IndustriALL assistant general secretary Jenny Holdcroft says that unions must look beyond the minimum wage and push for a new wage fixing mechanism that takes account of the way that brands contract with suppliers and the prices they pay.

The meeting was joined by Frank Hoffer, newly appointed Executive Director of the ACT initiative between IndustriALL and global brands who spoke of how ACT aims to introduce industry collective bargaining linked to brand purchasing practies to garment supply chains.

“The minimum wage does not take into account other wage-related factors like working hours, skills training and productivity. We need a system that lifts standards across the market and enables workers to enforce their own agrements.

“To achieve a living wage there is a need for higher wages to be set across the entire industry in order to prevent individual factories and brands from negotiating lower prices based on lower wages.”

While many of the countries represented at the workshop have a minimum wage, this is set at a level that does not enable workers to meet their basic needs, leaving them reliant on excessive overtime hours to supplement their wages. Having heard positive examples from South Africa, Sweden and Indonesia, the meeting concluded on the importance of making the case to employers and governments of the mutual benefits of introducing industry bargaining more widely in the garment sector.

23 Aug 2017 Ferado

Ocheni to take charge of budgeting at Labour Ministry

Abuja: The newly appointed Minister of State for Labour and Employment, Professor Stephen Ocheni, has assume office with a clear mandate from the Minister, Senator Chris Ngige, to improve the 2018 budgetary allocation to the ministry.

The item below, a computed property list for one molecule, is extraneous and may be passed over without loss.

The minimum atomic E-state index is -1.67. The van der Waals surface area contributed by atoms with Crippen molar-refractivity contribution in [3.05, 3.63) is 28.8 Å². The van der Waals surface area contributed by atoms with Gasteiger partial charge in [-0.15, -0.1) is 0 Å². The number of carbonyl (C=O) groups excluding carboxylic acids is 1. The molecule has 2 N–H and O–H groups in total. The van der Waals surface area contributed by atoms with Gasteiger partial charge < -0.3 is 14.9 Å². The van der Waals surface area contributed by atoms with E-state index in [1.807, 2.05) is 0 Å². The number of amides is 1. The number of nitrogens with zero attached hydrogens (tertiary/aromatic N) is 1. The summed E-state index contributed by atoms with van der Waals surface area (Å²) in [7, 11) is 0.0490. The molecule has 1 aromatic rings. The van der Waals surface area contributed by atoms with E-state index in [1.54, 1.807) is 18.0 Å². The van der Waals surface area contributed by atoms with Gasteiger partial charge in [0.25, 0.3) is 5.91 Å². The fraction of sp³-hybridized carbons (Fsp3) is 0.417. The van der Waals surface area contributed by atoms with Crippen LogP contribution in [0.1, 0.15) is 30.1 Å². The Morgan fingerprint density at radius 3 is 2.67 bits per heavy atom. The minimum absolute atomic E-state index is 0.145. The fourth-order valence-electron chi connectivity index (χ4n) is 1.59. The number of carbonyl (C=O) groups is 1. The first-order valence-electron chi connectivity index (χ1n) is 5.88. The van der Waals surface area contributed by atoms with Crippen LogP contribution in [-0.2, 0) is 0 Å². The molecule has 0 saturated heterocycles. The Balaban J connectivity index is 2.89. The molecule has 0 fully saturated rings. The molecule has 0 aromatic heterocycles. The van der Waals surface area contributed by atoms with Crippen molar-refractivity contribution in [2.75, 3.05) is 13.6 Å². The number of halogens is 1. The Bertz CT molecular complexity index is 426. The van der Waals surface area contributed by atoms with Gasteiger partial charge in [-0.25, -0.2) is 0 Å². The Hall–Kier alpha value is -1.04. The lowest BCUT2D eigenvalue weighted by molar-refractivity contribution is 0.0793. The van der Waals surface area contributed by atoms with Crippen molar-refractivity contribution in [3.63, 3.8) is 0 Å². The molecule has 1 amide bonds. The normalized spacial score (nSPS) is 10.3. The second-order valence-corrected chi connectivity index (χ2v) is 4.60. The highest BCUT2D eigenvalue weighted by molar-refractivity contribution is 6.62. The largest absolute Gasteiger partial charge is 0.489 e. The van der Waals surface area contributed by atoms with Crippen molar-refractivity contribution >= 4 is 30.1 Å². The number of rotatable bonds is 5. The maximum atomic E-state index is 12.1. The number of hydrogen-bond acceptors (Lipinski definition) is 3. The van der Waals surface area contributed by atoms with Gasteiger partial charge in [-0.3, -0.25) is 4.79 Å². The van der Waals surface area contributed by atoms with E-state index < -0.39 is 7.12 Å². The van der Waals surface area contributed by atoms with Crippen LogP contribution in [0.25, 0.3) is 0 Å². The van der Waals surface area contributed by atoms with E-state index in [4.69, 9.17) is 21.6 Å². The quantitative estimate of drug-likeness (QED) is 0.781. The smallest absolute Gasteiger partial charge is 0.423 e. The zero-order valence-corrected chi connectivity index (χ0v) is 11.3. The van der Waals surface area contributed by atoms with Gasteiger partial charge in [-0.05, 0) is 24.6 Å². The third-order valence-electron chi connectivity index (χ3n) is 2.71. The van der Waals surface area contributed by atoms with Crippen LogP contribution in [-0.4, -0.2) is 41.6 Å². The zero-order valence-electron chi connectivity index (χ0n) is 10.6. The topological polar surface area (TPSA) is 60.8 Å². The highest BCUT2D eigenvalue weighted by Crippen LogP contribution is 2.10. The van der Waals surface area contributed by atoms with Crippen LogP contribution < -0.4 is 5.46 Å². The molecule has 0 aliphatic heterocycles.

According to Ngige, the of State will take charge of the 2018 budgeting, because as a professional accountant, he would make it the best.

While receiving Ocheni, the minister charged him to utilise his credibility as a renowned professional accountant to improve on the 2018 budgetary system of the ministry.

Ngige said “I am particularly pleased by the fact that you are an account professional with various degrees in accounting and that will remove the load from me in budgeting. You will take charge of the 2018 budgeting which we are about to start so that our budgeting system will improve.

“I made it better when I came, you can push it to become best. I am optimistic that by God’s grace you will put in your best to uplift this ministry and the Nigeria nation at large.”

He added “it is our pleasure to welcome the new Minister of State into our fold. Ministry of Labour and Employment is one of the oldest ministries in Nigeria, dating back to 1927 as colonial department. It is a challenging ministry that has been manned by prominent Nigerians in the past, your deployment as a Minister of State for Labour and Employment gives credence to your credibility as a renowned academic and astute bureaucrat.”